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Friday, January 28, 2011

Mormons & Materialism: Part 1 We Can't Take it With Us or Even Use it Here

(This is a series on Mormons and Materialism. There are eleven parts.)

Go out in your garages and look over the unused bicycles, toy cars, athletic equipment, skis, roller blades, et cetera, and calculate what the return would have been had the cost of these items been invested in future needs. Remember, I emphasized unused articles. How many of you have seen garages so full of things that there is no longer room for the car? From: L. Tom Perry, "“If Ye Are Prepared Ye Shall Not Fear”", Ensign, Nov. 1995, 35:
Whenever we Mormons start talking about materialism we generally end up condemning the largely faceless, rich, minority we all know exist. However, we need to look at ourselves.

Every item we have required a conscious decision to acquire it and to keep it. So whether your property is filled with luxuries, or junk, it is still materialism.

Programs and news items on hoarding can be horrifying but many people have more stuff than these hoarders they just have more property on which to put it so it doesn't seem as cluttered.

No matter who you are or where you are you can only wear one suit of clothes, sleep in one bed, read one book, watch one television, eat on one plate, etc. There are limits as to how much a human being can actually make use of.

How far over the limit are you?

It isn't rational to keep acquiring additional property or organizational helps to store all of this stuff. How much can you actually USE.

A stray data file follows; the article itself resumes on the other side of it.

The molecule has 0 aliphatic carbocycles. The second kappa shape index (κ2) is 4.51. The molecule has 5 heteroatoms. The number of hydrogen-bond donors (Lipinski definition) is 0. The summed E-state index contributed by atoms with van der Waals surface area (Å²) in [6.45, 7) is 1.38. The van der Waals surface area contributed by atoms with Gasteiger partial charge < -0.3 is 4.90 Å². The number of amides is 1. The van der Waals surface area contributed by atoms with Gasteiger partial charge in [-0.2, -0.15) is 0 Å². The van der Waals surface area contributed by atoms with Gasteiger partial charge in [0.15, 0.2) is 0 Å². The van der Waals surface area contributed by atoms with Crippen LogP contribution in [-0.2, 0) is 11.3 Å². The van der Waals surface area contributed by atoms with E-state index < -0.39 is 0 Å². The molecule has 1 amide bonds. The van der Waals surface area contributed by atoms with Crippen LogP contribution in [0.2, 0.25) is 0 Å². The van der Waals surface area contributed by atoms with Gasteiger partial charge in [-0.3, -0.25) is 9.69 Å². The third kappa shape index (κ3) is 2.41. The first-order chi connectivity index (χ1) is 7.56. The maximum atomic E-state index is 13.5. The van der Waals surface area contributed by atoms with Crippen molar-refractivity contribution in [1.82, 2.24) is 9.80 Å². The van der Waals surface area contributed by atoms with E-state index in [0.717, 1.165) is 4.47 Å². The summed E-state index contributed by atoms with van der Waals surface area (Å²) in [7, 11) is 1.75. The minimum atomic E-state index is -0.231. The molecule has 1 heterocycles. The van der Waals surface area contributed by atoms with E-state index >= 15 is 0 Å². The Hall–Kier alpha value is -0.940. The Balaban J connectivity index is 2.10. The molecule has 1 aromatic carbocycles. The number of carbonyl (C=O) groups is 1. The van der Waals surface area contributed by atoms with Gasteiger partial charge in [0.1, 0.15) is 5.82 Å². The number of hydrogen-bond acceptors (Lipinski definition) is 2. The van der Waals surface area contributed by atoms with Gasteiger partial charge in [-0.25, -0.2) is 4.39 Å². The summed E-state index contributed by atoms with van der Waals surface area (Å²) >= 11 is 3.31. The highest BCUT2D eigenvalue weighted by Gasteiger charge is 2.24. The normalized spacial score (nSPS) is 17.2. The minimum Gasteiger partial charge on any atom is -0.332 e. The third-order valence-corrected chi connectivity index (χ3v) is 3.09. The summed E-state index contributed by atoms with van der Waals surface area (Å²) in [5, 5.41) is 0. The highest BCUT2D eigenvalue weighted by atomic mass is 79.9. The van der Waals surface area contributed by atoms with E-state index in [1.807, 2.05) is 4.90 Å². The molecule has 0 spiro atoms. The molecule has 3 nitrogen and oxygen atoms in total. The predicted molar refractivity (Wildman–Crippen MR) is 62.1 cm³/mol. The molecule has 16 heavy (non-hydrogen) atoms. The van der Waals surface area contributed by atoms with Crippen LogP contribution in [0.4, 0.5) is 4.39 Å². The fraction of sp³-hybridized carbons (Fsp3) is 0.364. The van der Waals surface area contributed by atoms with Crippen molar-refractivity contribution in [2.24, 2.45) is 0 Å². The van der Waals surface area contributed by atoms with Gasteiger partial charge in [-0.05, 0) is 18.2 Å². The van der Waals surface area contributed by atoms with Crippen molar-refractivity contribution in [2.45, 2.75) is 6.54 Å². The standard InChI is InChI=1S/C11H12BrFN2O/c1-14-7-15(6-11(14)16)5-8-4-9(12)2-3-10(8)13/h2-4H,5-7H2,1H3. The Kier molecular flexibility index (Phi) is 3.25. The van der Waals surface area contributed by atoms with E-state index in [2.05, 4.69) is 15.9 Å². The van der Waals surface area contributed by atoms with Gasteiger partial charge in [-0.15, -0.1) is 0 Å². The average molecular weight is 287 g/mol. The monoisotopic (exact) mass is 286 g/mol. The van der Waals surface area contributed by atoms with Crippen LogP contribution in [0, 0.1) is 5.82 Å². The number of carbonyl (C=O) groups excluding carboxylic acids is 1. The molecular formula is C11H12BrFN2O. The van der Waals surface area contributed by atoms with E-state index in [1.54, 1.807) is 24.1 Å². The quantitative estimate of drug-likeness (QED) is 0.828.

Our society emphasizes continual consumption. But, with everyone out to acquire as much as they possibly can there are bound to be shortages. This is a recipe for economic disaster.

Stop contributing to the disaster and start assessing what you can actually use. Confine yourself to those limits you set up.

Maybe it is time to downsize instead of up-size. I'm not going to tell everyone to go out and get a tiny vehicle if they have a large one. People with large families and/or large needs can put a large vehicle to use. I can't. Some people need and use a large home. I don't and I can't.

What I do know is that I have more than I need and more than I can realistically use.

Most of my excess things were acquired at a time I fully intended to use them but never did. For example, there are books I want to read but haven't, projects I want to do but haven't. Well, maybe the time is past. It was a worthy project at some point in my life but now it needs to be discarded in favor of something else that is more important.

If I'm not using something that still has value, I have a moral responsibility to get it into the hands of someone who can use it.

You know you can't take it with you. If you can't use it here then you shouldn't have it anymore.

DO something about it.



Series: Mormons & Materialism Series
Part 1 We Can't Take it With Us or Even Use it Here
Part 2 Stuff & Nonsense
Part 3 Out of Purgatory or Into Heaven
Part 4 What We Consume Ends Up Consuming Us
Part 5 Affluence or the Appearance of It
Part 6 Titles, Labels and Lemon Juice
Part 7 Power and Other Addictions
Part 8 Summer Cottages in Babylon
Part 9 Valuing Based on Utility
Part 10 Get Rid of It!
Part 11: Consecration & Conclusion

1 comment:

  1. Wow!! This article reminds me of a time in my life when I was unemployed, resulting in keeping every jar, plastic container , cardboard--even pizza boxes. WHAT!! I almost filled an empty 8x8 room in the basement with all this junk. Why ? What was the purpose? To this day I don't understand why I kept all that stuff. All I know is it took me a long time to get rid of it little by little with our regular household refuse. Crazy!!!

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